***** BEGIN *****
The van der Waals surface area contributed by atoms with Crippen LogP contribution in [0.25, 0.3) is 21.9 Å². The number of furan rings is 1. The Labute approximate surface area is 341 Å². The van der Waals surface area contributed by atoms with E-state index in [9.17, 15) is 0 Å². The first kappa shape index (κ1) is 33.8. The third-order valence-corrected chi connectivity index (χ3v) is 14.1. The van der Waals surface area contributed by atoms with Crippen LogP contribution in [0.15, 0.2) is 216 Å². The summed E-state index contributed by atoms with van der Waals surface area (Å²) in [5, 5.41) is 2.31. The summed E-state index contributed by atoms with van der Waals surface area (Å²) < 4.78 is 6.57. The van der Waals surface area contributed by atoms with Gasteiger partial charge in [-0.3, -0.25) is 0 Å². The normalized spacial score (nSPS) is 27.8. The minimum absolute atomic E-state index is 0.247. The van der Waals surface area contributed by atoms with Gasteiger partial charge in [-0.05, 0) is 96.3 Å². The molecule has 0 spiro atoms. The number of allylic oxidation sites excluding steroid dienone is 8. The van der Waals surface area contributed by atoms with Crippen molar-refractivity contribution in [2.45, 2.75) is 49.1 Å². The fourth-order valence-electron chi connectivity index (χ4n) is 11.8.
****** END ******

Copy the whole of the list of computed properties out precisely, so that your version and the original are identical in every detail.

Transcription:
The van der Waals surface area contributed by atoms with Crippen LogP contribution in [0.25, 0.3) is 21.9 Å². The number of furan rings is 1. The Labute approximate surface area is 341 Å². The van der Waals surface area contributed by atoms with E-state index in [9.17, 15) is 0 Å². The first kappa shape index (κ1) is 33.8. The third-order valence-corrected chi connectivity index (χ3v) is 14.1. The van der Waals surface area contributed by atoms with Crippen LogP contribution in [0.15, 0.2) is 216 Å². The summed E-state index contributed by atoms with van der Waals surface area (Å²) in [5, 5.41) is 2.31. The summed E-state index contributed by atoms with van der Waals surface area (Å²) < 4.78 is 6.57. The van der Waals surface area contributed by atoms with Gasteiger partial charge in [-0.3, -0.25) is 0 Å². The normalized spacial score (nSPS) is 27.8. The minimum absolute atomic E-state index is 0.247. The van der Waals surface area contributed by atoms with Gasteiger partial charge in [-0.05, 0) is 96.3 Å². The molecule has 0 spiro atoms. The number of allylic oxidation sites excluding steroid dienone is 8. The van der Waals surface area contributed by atoms with Crippen molar-refractivity contribution in [2.45, 2.75) is 49.1 Å². The fourth-order valence-electron chi connectivity index (χ4n) is 11.8.